In Matthew Breen’s lab at North Carolina State University in Raleigh, you won’t see dogs in cages, not even those that are sick with cancer and will soon die.
Instead you will find microscopes. And under those microscopes, cells, and within those cells, chromosomes, the building blocks of what our dogs are. Specifically, you’ll find canine chromosomes being studied to determine just which ones, in which part of an aberrant gene, cause or result from a certain type of cancer. Not just liver cancer, or bone cancer, but lymphosarcoma and hemangiosarcoma.
Breen, who got his doctorate in 1990 from the University of Liverpool and spent years developing techniques that supported the mapping of the canine genome, is helping dogs recover from cancer – one cell at a time.
‘Nature’s Filing Cabinets’
Cytogenetics, Breen’s field of study, is complicated. The name pretty much gives that away. Fortunately, he offers an excellent analogy to make it easier to understand.
Think of your dog’s genome – all the genetic material that dictates its color, size, head shape, tail length, coat type, etc. – as a filing cabinet, Breen says.
“All animals have a particular amount of DNA that comprises their genome,” he says. “During speciation and evolution, genomes are reorganized into what I refer to as nature’s biology filing cabinets.
“The filing cabinet represents the genome. Your entire cabinet is alphabetized or organized in some system. If you want to pull out good restaurants in Boston, you know what drawer it’s in…which chromosome. The hanging files effectively represent the genes within the chromosome. The file inside is the sequence of the genes.
“Sometimes the filing system gets reorganized. In addition to not being able to find what you want, the file is actually in the wrong drawer or in the wrong place in the same drawer.” When that sequence is out of place, “the genes start to interact with each other in a way they wouldn’t have done,” he says.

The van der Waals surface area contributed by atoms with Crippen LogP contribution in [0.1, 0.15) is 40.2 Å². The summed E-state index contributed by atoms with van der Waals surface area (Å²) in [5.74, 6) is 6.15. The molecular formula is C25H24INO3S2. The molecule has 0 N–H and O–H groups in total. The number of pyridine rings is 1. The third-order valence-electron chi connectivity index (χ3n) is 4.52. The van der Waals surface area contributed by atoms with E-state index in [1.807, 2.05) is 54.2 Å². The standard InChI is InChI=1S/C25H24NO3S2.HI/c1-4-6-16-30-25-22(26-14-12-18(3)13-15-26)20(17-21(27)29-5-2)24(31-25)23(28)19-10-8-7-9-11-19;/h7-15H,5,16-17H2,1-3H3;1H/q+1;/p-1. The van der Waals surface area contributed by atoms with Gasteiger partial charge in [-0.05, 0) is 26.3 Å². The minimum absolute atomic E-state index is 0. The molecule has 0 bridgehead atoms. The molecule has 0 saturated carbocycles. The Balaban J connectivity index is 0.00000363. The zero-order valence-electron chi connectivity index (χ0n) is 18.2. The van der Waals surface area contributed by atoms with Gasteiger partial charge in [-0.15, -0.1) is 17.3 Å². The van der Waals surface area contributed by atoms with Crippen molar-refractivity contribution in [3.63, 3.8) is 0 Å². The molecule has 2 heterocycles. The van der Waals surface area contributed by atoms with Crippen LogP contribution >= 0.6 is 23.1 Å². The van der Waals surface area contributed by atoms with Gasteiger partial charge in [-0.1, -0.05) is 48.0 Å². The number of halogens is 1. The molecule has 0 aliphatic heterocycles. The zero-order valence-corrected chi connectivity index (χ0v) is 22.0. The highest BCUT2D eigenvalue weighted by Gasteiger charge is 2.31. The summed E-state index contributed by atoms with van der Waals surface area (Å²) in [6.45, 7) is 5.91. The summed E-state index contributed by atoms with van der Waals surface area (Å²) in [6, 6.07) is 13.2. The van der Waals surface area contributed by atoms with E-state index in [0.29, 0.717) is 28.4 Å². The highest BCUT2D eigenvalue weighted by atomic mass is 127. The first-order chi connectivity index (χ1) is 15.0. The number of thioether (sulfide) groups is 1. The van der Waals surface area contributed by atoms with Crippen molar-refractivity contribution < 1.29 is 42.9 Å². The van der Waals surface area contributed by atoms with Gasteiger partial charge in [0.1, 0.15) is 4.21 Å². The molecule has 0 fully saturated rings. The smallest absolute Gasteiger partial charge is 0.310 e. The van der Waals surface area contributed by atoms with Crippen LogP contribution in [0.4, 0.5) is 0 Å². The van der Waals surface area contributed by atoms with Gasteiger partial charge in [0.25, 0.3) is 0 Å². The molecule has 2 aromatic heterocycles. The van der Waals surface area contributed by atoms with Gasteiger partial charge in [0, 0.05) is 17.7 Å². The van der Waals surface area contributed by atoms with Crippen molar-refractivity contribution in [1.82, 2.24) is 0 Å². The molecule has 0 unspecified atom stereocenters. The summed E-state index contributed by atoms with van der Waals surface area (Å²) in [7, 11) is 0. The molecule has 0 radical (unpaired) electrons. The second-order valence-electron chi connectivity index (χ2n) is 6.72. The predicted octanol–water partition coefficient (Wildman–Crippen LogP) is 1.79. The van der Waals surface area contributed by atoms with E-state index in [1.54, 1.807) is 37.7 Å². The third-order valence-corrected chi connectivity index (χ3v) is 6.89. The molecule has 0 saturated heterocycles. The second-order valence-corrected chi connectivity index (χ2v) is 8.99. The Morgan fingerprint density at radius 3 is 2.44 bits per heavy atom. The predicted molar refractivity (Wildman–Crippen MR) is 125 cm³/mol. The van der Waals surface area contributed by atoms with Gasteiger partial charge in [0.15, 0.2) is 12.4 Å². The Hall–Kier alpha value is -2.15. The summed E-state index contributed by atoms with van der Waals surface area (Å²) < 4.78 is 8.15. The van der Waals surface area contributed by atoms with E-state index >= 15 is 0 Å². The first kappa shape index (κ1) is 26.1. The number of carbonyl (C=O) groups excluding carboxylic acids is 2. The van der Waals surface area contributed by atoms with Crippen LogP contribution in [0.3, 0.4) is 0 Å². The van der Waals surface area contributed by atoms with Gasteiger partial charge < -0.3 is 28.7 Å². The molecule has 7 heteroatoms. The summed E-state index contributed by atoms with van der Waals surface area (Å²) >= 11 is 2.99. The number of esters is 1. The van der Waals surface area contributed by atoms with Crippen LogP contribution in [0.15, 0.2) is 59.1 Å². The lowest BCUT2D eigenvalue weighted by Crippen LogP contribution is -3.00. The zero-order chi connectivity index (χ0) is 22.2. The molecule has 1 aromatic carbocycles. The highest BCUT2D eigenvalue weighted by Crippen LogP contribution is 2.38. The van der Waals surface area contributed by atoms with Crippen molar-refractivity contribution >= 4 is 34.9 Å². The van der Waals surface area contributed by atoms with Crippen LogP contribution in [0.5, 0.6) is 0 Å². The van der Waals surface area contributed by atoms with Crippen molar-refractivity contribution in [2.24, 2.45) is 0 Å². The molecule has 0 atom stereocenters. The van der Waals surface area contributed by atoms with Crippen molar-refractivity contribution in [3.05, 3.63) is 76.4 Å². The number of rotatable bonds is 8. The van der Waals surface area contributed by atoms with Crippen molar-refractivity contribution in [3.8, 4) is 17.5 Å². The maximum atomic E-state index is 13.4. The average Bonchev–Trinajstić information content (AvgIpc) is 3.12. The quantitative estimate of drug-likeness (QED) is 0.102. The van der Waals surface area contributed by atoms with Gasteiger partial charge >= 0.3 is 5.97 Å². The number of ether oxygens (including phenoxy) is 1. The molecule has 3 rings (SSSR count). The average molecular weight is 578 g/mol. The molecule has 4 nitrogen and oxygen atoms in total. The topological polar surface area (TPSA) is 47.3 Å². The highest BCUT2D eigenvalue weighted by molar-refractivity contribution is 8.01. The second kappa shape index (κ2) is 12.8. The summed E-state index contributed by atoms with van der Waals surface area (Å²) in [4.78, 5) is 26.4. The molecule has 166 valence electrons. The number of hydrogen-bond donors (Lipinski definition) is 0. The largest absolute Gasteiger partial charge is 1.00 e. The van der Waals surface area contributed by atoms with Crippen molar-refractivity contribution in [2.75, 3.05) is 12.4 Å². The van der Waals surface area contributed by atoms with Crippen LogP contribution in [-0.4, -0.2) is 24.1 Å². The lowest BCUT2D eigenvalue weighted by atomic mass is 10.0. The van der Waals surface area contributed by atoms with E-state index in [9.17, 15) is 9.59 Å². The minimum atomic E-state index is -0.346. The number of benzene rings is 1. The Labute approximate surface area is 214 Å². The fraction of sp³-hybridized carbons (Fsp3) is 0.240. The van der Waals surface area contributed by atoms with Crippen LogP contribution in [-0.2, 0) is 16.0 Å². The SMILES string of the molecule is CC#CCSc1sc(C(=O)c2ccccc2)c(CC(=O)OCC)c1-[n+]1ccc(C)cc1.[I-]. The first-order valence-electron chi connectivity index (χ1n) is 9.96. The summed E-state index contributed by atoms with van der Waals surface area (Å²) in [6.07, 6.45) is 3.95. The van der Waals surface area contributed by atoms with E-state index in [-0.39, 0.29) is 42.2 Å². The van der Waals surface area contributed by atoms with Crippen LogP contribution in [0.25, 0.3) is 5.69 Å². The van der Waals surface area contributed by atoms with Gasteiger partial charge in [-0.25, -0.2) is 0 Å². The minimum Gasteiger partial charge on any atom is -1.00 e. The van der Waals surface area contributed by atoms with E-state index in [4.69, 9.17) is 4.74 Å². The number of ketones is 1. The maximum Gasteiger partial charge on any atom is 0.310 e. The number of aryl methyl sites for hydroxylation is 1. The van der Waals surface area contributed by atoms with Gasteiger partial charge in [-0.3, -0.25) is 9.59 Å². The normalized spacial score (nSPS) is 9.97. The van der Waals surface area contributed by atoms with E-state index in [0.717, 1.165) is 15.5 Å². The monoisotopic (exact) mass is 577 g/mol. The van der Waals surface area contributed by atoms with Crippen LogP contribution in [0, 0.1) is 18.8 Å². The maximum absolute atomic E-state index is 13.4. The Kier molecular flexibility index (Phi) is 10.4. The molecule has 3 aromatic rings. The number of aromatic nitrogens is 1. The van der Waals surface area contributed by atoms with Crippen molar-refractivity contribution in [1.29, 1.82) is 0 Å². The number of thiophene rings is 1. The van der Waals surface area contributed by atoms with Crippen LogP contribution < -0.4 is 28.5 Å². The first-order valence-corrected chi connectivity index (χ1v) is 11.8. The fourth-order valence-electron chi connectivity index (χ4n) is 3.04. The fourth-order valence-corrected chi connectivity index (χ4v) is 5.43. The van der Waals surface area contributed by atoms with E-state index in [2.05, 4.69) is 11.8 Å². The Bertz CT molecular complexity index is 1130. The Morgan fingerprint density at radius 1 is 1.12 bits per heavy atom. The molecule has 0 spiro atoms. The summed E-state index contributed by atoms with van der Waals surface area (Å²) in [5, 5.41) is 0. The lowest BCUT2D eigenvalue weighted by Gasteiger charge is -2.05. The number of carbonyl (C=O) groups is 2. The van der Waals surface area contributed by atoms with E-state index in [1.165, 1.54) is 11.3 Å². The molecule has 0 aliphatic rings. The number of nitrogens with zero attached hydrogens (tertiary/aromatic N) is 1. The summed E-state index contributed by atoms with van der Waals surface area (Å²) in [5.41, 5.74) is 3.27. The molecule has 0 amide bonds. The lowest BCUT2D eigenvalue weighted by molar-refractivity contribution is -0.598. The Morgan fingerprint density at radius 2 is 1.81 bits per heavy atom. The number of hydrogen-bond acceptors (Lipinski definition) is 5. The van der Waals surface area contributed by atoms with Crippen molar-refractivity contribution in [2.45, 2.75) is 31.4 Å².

An Early Inspiration
That’s exactly what happened to Breen’s Border Collie-Terrier mix, Penny, when Breen was 12 years old. To this day, at age 46, he can see the vet’s face when remembering. “He said, ‘There’s nothing more we can do.’” Another family dog, a Border Collie-Rough Collie cross, Peggy, also died of cancer, though she was older.
“In college, I thought, ‘There’s got to be more to this.’”
In 1995 Breen started to explore that possibility as he worked to help develop a canine genome map, the precursor to the 2004 project which he and many others conducted to generate a complete genome sequence map of the dog. During those years in England, though, as he worked on the map, he says, “I never thought for a minute we’d get the money to sequence the canine genome.”
‘Sequencing’ Changes the Game
That sequencing, however, changed the world for those studying illness in dogs – and, as it turns out, in people too.
“The availability of a high-quality full-genome sequence for the dog, largely due to the efforts of Dr. [Kerstin] Lindblad-Toh’s team at the Broad Institute in Boston, revolutionized the way we are able to approach canine genetics,” he says. “Imagine the genome sequence being printed on the pages of a book. My own lab played a key role in stamping page numbers on each page, then helping develop a contents page. Now that we know how the dog genome is organized in healthy dogs, we are able to look at how the genome is reorganized in dog cancer cells.”